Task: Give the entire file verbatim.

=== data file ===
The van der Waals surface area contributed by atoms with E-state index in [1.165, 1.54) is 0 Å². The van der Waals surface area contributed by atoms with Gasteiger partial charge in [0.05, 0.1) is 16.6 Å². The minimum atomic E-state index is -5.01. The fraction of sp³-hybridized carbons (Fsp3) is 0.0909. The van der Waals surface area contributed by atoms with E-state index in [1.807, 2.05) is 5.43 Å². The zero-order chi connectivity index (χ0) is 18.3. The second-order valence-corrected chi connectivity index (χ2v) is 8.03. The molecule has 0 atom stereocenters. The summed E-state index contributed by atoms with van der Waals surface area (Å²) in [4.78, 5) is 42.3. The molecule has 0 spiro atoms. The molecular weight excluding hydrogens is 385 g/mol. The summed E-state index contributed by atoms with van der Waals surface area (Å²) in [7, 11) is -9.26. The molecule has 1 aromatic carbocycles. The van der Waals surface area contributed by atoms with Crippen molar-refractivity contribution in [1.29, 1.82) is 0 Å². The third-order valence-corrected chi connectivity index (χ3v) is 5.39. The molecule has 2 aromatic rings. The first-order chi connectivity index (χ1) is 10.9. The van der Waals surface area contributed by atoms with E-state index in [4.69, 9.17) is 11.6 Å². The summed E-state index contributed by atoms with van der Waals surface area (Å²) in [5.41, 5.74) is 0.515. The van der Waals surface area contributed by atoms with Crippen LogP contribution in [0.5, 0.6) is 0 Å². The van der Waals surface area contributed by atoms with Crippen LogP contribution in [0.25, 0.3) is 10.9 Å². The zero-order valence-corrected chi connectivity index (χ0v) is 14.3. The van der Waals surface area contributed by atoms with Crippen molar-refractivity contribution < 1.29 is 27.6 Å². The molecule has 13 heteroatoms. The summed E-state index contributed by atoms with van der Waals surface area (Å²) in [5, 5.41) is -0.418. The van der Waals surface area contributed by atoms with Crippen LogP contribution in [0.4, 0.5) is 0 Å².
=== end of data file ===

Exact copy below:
The van der Waals surface area contributed by atoms with E-state index in [1.165, 1.54) is 0 Å². The van der Waals surface area contributed by atoms with Gasteiger partial charge in [0.05, 0.1) is 16.6 Å². The minimum atomic E-state index is -5.01. The fraction of sp³-hybridized carbons (Fsp3) is 0.0909. The van der Waals surface area contributed by atoms with E-state index in [1.807, 2.05) is 5.43 Å². The zero-order chi connectivity index (χ0) is 18.3. The second-order valence-corrected chi connectivity index (χ2v) is 8.03. The molecule has 0 atom stereocenters. The summed E-state index contributed by atoms with van der Waals surface area (Å²) in [4.78, 5) is 42.3. The molecule has 0 spiro atoms. The molecular weight excluding hydrogens is 385 g/mol. The summed E-state index contributed by atoms with van der Waals surface area (Å²) in [7, 11) is -9.26. The molecule has 1 aromatic carbocycles. The van der Waals surface area contributed by atoms with Crippen molar-refractivity contribution in [1.29, 1.82) is 0 Å². The third-order valence-corrected chi connectivity index (χ3v) is 5.39. The molecule has 2 aromatic rings. The first-order chi connectivity index (χ1) is 10.9. The van der Waals surface area contributed by atoms with E-state index in [4.69, 9.17) is 11.6 Å². The summed E-state index contributed by atoms with van der Waals surface area (Å²) in [5.41, 5.74) is 0.515. The van der Waals surface area contributed by atoms with Crippen LogP contribution in [0.5, 0.6) is 0 Å². The van der Waals surface area contributed by atoms with Crippen LogP contribution in [0.25, 0.3) is 10.9 Å². The zero-order valence-corrected chi connectivity index (χ0v) is 14.3. The van der Waals surface area contributed by atoms with Crippen molar-refractivity contribution < 1.29 is 27.6 Å². The molecule has 13 heteroatoms. The summed E-state index contributed by atoms with van der Waals surface area (Å²) in [5, 5.41) is -0.418. The van der Waals surface area contributed by atoms with Crippen LogP contribution in [0.4, 0.5) is 0 Å².